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Redevelopment of retail units increases by 32% as bricks and mortar selling starts to evolve

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The number of retail units that were structurally changed or redeveloped – demolished, merged, split or converted for another use such as residential or logistics – increased by 32% in 2018 as landlords and place managers work to re-imagine requirements for bricks and mortar retailing.

A new report by retail location insight business the Local Data Company reviews changes across more than 650,000 retail and leisure units to analyse the rate of UK market change in 2018.

The number of units being redeveloped increased from 2,646 in 2016, to 2,706 in 2017 and jumped to 3,577 in 2018. This year-on-year increase shows the growing trend for landlords to reconsider how existing retail stock is best used to meet the changing needs of consumers.

This structural change is serving to mitigate the impact of a significant slowdown in openings of new stores which resulted in an overall net loss of occupied units of -7,550 – equating to 1.2% of the entire retail and leisure market. The closure rate increased marginally with 50,828 shops closing in 2018 compared to 50,767 in 2017.

The rate of openings decreased by almost 2,000 over the year, resulting in record losses which saw over 20 stores a day closing their doors for the final time. However, the average vacancy rate across the country only rose by 0.3% in the year from 11.2% to 11.5%, still below a high of 12.5% seen in 2013; revealing how an increase in structural changes to units is preventing the vacancy rate from rocketing upwards.

The location type hit the hardest by a year of turbulence was retail parks, which saw an increase in vacancy rate of 2.3% in 2018, rising from 4.9% at the end of 2017 to 7.1% at the end of 2018.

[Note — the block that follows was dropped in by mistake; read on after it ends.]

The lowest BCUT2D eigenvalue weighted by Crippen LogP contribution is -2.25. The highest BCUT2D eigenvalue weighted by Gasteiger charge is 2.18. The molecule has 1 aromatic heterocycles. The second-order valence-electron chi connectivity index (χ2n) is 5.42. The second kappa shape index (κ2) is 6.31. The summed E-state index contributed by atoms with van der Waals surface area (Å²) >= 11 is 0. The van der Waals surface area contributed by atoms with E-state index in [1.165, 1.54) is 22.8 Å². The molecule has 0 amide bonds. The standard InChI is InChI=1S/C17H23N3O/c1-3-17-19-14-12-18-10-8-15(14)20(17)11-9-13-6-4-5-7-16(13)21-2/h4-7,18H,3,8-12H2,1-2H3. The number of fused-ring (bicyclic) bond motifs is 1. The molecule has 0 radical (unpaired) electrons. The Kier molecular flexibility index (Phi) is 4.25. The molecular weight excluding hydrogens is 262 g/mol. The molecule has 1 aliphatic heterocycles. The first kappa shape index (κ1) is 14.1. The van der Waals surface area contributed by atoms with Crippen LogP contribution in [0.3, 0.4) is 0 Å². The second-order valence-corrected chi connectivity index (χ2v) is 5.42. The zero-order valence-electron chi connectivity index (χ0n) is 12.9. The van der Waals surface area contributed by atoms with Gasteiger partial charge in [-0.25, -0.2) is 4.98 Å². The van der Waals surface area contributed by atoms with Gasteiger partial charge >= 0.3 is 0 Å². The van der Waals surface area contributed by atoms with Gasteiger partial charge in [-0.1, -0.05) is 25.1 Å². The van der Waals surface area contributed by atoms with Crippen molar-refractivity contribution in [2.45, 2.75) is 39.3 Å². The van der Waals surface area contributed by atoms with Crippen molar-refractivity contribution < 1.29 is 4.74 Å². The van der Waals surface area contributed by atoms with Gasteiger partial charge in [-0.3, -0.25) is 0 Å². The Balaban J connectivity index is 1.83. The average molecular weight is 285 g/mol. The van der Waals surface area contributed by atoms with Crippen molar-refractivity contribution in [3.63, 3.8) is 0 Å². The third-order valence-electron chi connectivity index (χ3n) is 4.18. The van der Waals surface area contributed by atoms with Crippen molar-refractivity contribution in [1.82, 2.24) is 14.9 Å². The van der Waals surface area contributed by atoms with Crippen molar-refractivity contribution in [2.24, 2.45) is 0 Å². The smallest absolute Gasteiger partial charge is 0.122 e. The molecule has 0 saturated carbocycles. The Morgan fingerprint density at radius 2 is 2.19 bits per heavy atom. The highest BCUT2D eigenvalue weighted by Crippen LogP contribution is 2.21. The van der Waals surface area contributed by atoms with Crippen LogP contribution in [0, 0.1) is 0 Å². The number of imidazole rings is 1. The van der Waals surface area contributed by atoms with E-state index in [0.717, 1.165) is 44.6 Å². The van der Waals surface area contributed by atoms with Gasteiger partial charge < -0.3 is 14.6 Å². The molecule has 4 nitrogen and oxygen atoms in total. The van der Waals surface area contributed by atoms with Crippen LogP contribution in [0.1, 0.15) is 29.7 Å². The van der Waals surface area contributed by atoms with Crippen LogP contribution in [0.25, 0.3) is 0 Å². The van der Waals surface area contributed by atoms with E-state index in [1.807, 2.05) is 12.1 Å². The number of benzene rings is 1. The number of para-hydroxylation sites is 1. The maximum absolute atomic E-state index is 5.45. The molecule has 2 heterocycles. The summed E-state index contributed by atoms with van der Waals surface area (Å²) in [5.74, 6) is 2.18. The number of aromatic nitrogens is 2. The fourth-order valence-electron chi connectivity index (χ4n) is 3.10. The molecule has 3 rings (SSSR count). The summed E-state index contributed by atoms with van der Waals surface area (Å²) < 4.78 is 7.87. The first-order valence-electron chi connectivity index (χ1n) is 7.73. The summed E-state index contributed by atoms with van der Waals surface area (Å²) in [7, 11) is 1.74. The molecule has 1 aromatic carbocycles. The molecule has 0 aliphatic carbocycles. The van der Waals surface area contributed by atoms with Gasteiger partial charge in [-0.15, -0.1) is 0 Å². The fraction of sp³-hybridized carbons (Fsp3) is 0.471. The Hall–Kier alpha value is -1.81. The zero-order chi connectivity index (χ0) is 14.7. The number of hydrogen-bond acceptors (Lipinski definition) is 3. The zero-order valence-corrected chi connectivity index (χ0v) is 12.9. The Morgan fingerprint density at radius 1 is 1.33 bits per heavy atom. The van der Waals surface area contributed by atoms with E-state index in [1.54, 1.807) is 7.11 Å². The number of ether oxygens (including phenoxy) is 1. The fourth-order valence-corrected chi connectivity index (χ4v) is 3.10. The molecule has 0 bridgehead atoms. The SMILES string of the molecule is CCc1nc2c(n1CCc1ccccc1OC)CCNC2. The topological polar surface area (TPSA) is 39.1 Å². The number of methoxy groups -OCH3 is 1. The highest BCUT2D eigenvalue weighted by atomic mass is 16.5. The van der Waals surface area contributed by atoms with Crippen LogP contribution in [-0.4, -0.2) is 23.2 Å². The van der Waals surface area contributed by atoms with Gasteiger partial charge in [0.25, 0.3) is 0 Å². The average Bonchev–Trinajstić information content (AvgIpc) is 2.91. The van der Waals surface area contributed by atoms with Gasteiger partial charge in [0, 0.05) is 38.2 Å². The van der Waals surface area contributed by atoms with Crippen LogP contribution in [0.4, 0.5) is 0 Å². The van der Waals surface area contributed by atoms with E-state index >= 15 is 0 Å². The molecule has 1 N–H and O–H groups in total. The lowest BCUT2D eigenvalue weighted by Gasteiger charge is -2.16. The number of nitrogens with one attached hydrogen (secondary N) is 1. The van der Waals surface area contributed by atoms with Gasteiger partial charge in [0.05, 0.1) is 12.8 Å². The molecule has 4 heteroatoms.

2018 saw a host of retail park occupiers facing challenges, with Toys R Us, Maplin, Poundworld, Carpetright and Multiyork all closing larger format stores. As of April 2019, only 17% of the 274 retail park stores for the aforementioned retailers have been reoccupied, leaving 226 vacant units. With a reducing pipeline of occupiers who have an appetite for large-format sites, retail park owners will need to increase the rate at which they redevelop their property.

Lucy Stainton, Head of Retail and Strategic Partnerships, explains what’s going on: “2018 was another unprecedented year of change as the sustained challenges faced by many legacy brands collided with an advent of new concepts – these constantly shifting sands making conditions tougher than ever for most operators. However, any headline statistics by no means represents the full story and beneath some undeniably stark high-level numbers we can see a multitude of emerging trends and brands which hint at a very bright, diverse future for our high streets. This is shown particularly by two years of strong growth in more service-led categories such as barbers and beauty salons. Alongside this, a more diverse assortment of restaurants are increasingly opening on our high streets, serving up fresh and exciting cuisines such as Iranian, Malaysian and, of course, Vegan.”